Light, the Bible, and Women: Our Talked-About Realities

Before we talk about anything more, before you read another word of this blogpost of mine, would you first read these?

  1. Everything Albert Einstein ever wrote about Licht.  (Don’t have time? Okay just read his Über die spezielle und allgemeine Relativitätstheorie [gemeinverständlich]. Oh, you don’t read German? Okay then. How about reading Robert W. Lawson’s English translation called, Relativity: The Special and General Theory. Pay attention to what he says that “Every child at school knows, or believes he knows” and then go from there. What is believed, and now known, about this reality called light?)
  2. The Hebrew bible and the Greek.  (Don’t have time?  Okay then.  Just pick your favorite English translation.  Yes, I understand; even all of that’s an awful lot.  Pay attention to what the writers say about “all scripture.”  If it’s just one writer, what’s “all” to him?)
  3. At least two books written by women.  (You usually read stuff by men?  Okay, how about The Collected Papers of Albert Einstein, Volume 2: The Swiss Years: Writings, 1900-1909.  Oh, yes, it is translated by Anna Beck.  That’s right; she’s a woman.  I know; this woman presumes to correct one of Einstein’s mistakes with a German word.  Well, if you read it anyway, would you note her very clear translation goal for you?  And then read the entire Hebrew and Greek Bible translated by Julie E. Smith.  It’s by men, you know, only translated by her.  And would you notice how her Adam names his Eve, “Life”?  Would you call all of that scripture God-breathed, or divinely inspired?  Could you?)

Well, now.  Welcome back.  I bet when you first read the title of this post you thought I was going to ask you to read something else first.  Yes, you got it.  The title (“Light, the Bible, and Women:  Our Talked-About Realities”) is a play on the titles of two other books:

Slaves, Women & Homosexuals: Exploring the Hermeneutics of Cultural Analysis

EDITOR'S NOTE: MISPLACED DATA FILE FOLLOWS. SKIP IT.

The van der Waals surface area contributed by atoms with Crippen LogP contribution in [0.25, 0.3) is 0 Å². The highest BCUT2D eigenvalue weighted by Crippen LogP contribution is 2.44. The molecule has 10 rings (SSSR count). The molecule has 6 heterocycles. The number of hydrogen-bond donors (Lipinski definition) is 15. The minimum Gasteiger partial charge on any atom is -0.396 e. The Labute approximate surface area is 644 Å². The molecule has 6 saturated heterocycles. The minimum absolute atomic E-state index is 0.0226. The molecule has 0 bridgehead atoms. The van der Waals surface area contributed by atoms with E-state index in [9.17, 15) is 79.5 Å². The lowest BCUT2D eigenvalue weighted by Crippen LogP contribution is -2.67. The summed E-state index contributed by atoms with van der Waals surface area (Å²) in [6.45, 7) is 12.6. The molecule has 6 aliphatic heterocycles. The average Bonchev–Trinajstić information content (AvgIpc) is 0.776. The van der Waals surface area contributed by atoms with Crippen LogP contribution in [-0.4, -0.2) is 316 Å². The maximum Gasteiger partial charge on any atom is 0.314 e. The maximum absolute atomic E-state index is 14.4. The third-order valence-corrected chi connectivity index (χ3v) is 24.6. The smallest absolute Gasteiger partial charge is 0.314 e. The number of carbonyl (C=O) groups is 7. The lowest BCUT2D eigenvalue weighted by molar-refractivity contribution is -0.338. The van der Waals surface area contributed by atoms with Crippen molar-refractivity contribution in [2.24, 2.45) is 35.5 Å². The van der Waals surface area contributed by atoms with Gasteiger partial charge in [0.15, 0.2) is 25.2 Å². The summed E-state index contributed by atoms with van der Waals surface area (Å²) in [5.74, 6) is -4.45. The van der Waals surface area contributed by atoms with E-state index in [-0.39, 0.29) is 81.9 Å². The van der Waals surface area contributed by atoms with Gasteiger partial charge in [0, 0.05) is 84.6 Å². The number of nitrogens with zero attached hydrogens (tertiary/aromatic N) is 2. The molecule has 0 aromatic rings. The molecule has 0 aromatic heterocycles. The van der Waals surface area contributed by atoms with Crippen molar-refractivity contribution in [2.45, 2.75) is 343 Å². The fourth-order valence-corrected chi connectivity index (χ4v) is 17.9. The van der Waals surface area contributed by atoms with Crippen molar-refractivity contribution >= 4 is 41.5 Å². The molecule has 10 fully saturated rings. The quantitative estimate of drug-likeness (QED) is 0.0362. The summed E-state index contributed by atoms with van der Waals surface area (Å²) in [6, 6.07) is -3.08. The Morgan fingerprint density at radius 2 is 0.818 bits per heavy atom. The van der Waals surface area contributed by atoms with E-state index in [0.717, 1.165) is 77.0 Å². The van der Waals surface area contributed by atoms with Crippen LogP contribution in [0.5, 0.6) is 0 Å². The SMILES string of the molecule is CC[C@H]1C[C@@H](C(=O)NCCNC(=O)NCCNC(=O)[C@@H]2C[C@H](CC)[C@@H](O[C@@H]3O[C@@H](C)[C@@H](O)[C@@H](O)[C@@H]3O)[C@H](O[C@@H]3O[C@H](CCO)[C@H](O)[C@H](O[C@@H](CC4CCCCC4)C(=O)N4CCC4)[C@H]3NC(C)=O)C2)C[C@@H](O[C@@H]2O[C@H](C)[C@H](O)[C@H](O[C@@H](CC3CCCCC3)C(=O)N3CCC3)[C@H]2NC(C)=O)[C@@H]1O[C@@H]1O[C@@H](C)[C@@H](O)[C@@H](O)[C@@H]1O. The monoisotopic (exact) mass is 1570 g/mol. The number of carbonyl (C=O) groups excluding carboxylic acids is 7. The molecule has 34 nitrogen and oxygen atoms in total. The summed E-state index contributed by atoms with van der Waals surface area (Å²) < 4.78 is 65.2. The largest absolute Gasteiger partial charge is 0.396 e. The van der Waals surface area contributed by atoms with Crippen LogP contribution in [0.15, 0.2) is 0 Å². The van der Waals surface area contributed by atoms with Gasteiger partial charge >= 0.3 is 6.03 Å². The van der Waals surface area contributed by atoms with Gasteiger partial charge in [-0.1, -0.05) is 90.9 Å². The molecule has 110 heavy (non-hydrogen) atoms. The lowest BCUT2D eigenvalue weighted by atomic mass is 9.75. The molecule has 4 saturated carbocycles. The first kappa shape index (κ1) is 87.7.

Women, Fire, and Dangerous Things: What Categories Reveal about the Mind.

I’m playing with titles.  But I really want much more seriously to talk about how you and I play with words.

The brilliant Albert Einstein writes and talks about “Licht,” and as “light” that translates the ways we all now think about this reality.  It’s a particle.  It’s a wave.  It’s an electromagnetic field.

The Bible, like Einstein’s real “light,” is so talked-about.  To talk about it as canonized is to theorize or realize it as a particle, as something rather well defined with clear features or books that it includes and that it must not include.  It is also rather dynamic like a wave, or what else is “God breathing” or θεόπνευστος or “inspired by God” that all scripture is?  It’s also a field, somewhere, somewhere where readers find themselves standing or sitting or walking in relation to it.

Women in titles by men like Slaves, Women & Homosexuals and Women, Fire, and Dangerous Things and “Light, the Bible, and Women” is a noun.  A noun is a “person, place, or thing.”  Too often women are talked about as things, which is how Aristotle talked about females.  And John Mayers sings lyrics to warn of the wave-like manner of things in field-like relation to men who have them:

So fathers, be good to your daughters
Daughters will love like you do
Girls become lovers who turn into mothers
So mothers, be good to your daughters too

Not sure there’s anything profound here to say except, Mind your language.  Your light, your Bible, your women, you men, are how you talk-about them.


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